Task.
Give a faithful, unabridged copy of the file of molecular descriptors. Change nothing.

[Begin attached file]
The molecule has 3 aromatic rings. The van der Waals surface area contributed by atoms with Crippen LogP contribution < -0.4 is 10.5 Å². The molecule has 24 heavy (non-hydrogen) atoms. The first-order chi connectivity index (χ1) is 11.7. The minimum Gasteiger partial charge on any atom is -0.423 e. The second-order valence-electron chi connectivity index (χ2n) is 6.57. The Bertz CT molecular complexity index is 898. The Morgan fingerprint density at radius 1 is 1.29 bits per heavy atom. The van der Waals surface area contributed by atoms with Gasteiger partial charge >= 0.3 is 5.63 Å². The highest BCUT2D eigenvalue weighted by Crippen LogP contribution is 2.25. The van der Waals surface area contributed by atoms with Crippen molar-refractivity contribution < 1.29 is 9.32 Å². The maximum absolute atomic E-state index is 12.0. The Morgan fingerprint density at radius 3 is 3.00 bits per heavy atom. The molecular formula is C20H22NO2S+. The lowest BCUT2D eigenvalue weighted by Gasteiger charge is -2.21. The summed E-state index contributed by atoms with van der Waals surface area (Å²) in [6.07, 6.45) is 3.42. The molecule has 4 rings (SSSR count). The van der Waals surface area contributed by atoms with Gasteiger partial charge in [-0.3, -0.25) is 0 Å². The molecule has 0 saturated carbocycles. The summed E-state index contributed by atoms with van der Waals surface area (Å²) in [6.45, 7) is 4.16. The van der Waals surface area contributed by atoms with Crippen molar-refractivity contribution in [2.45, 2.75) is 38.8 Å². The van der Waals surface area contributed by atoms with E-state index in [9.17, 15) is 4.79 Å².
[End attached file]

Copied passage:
The molecule has 3 aromatic rings. The van der Waals surface area contributed by atoms with Crippen LogP contribution < -0.4 is 10.5 Å². The molecule has 24 heavy (non-hydrogen) atoms. The first-order chi connectivity index (χ1) is 11.7. The minimum Gasteiger partial charge on any atom is -0.423 e. The second-order valence-electron chi connectivity index (χ2n) is 6.57. The Bertz CT molecular complexity index is 898. The Morgan fingerprint density at radius 1 is 1.29 bits per heavy atom. The van der Waals surface area contributed by atoms with Gasteiger partial charge >= 0.3 is 5.63 Å². The highest BCUT2D eigenvalue weighted by Crippen LogP contribution is 2.25. The van der Waals surface area contributed by atoms with Crippen molar-refractivity contribution < 1.29 is 9.32 Å². The maximum absolute atomic E-state index is 12.0. The Morgan fingerprint density at radius 3 is 3.00 bits per heavy atom. The molecular formula is C20H22NO2S+. The lowest BCUT2D eigenvalue weighted by Gasteiger charge is -2.21. The summed E-state index contributed by atoms with van der Waals surface area (Å²) in [6.07, 6.45) is 3.42. The molecule has 4 rings (SSSR count). The van der Waals surface area contributed by atoms with Gasteiger partial charge in [-0.3, -0.25) is 0 Å². The molecule has 0 saturated carbocycles. The summed E-state index contributed by atoms with van der Waals surface area (Å²) in [6.45, 7) is 4.16. The van der Waals surface area contributed by atoms with Crippen molar-refractivity contribution in [2.45, 2.75) is 38.8 Å². The van der Waals surface area contributed by atoms with E-state index in [9.17, 15) is 4.79 Å².